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Obama moves to improve car efficiency

President Barack Obama has announced groundbreaking plans to make cars more fuel efficient as part of an ambitious package designed to cut vehicle pollution by almost a third.

 

Under the proposed standards, passenger cars will be required to do an average of 39 miles per gallon by 2016 in a move that would have the same effect as taking millions of vehicles off the road.

White House officials said it would help cut carbon emissions by more than 30 per cent, equivalent to 194 coal plants.

The delicate compromise, which still has to pass through Congress, is the first to link greenhouse gas emissions limits, favoured by environmentalists, and fuel economy standards, backed by the auto industry.

The new standards would raise the price of the average vehicle by $1700 (£840) but the White House argues that greater fuel efficiency – the current average is 25 miles per gallon – would compensate for this.

Mr Obama hailed the deal as an "historic agreement to help America break its dependence on oil, reduce harmful pollution and begin the transition to a clean-energy economy".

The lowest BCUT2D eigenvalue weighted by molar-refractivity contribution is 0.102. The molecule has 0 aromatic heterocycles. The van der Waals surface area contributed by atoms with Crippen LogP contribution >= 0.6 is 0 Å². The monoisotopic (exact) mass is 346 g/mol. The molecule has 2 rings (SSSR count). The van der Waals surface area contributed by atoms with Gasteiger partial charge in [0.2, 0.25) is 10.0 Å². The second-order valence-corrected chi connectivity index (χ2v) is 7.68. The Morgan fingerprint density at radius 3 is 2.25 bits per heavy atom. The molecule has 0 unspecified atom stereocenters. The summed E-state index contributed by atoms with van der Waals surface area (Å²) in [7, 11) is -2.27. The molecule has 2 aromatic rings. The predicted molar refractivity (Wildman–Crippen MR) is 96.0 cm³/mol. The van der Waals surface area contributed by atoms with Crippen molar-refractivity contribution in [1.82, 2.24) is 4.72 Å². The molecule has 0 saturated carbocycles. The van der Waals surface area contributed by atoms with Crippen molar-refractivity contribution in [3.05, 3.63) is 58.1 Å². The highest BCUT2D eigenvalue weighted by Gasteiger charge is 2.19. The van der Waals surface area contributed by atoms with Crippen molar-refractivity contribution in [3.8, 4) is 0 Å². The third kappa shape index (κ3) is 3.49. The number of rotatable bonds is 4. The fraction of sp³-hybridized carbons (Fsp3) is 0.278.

Bringing together advocates for tackling climate advocates and executives from the embattled auto industry for a ceremony in the Rose Garden, he said it was "extraordinary" that the two groups had compromised.

"It's no secret that these are folks who've occasionally been at odds, for years, even decades. In fact, some of the groups here have been embroiled in lawsuits against one another."

He said the agreement would save 1.8 billion barrels of oil over the lifetime of the vehicles sold in the next five years and would help improve America's national security by cutting reliance on imports.

Also present at the ceremony were Arnold Schwarzenegger, the Governor of California, the biggest of 13 states fighting in the courts to establish their own standards, and Jennifer Granholm, Governor of Michigan, home of the crisis-hit American car industry.

The announcement was greeted with enthusiasm by both environmental campaigners and industry officials, albeit for very different reasons. Mr Obama predicted that a series of national lawsuits over auto emissions would now be dropped.

The announcement represented a major break from the Bush administration, which had rejected California's push for its own standards.

In addition, the weakness of the auto industry, much of which is now beholden to the Obama administration for its very survival, prompted it to make a deal. Consumers, already suffering in the ailing economy, had already moved towards more fuel-efficient vehicle models.

"We are pleased that President Obama is taking decisive and positive action as we work together toward one national standard for vehicle fuel economy and greenhouse gas emissions that will be good for the environment and the economy," Ford said in a statement.

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